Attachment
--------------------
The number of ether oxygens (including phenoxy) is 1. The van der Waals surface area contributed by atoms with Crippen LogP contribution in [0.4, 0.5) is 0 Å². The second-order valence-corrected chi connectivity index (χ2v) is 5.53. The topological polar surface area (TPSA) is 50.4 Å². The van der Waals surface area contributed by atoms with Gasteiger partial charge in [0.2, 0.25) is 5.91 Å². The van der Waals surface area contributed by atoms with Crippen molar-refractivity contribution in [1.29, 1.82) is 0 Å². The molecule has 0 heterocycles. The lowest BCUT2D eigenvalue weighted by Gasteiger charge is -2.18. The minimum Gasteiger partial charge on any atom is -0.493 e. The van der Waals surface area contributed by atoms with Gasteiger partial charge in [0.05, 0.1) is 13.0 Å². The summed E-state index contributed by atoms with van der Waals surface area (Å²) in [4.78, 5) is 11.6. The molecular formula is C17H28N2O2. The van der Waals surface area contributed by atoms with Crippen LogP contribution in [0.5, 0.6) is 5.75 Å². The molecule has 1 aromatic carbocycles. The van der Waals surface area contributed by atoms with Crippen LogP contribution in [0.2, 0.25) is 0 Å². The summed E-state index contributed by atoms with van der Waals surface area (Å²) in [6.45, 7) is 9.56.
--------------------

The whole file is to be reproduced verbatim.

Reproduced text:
The number of ether oxygens (including phenoxy) is 1. The van der Waals surface area contributed by atoms with Crippen LogP contribution in [0.4, 0.5) is 0 Å². The second-order valence-corrected chi connectivity index (χ2v) is 5.53. The topological polar surface area (TPSA) is 50.4 Å². The van der Waals surface area contributed by atoms with Gasteiger partial charge in [0.2, 0.25) is 5.91 Å². The van der Waals surface area contributed by atoms with Crippen molar-refractivity contribution in [1.29, 1.82) is 0 Å². The molecule has 0 heterocycles. The lowest BCUT2D eigenvalue weighted by Gasteiger charge is -2.18. The minimum Gasteiger partial charge on any atom is -0.493 e. The van der Waals surface area contributed by atoms with Gasteiger partial charge in [0.05, 0.1) is 13.0 Å². The summed E-state index contributed by atoms with van der Waals surface area (Å²) in [4.78, 5) is 11.6. The molecular formula is C17H28N2O2. The van der Waals surface area contributed by atoms with Crippen LogP contribution in [0.5, 0.6) is 5.75 Å². The molecule has 1 aromatic carbocycles. The van der Waals surface area contributed by atoms with Crippen LogP contribution in [0.2, 0.25) is 0 Å². The summed E-state index contributed by atoms with van der Waals surface area (Å²) in [6.45, 7) is 9.56.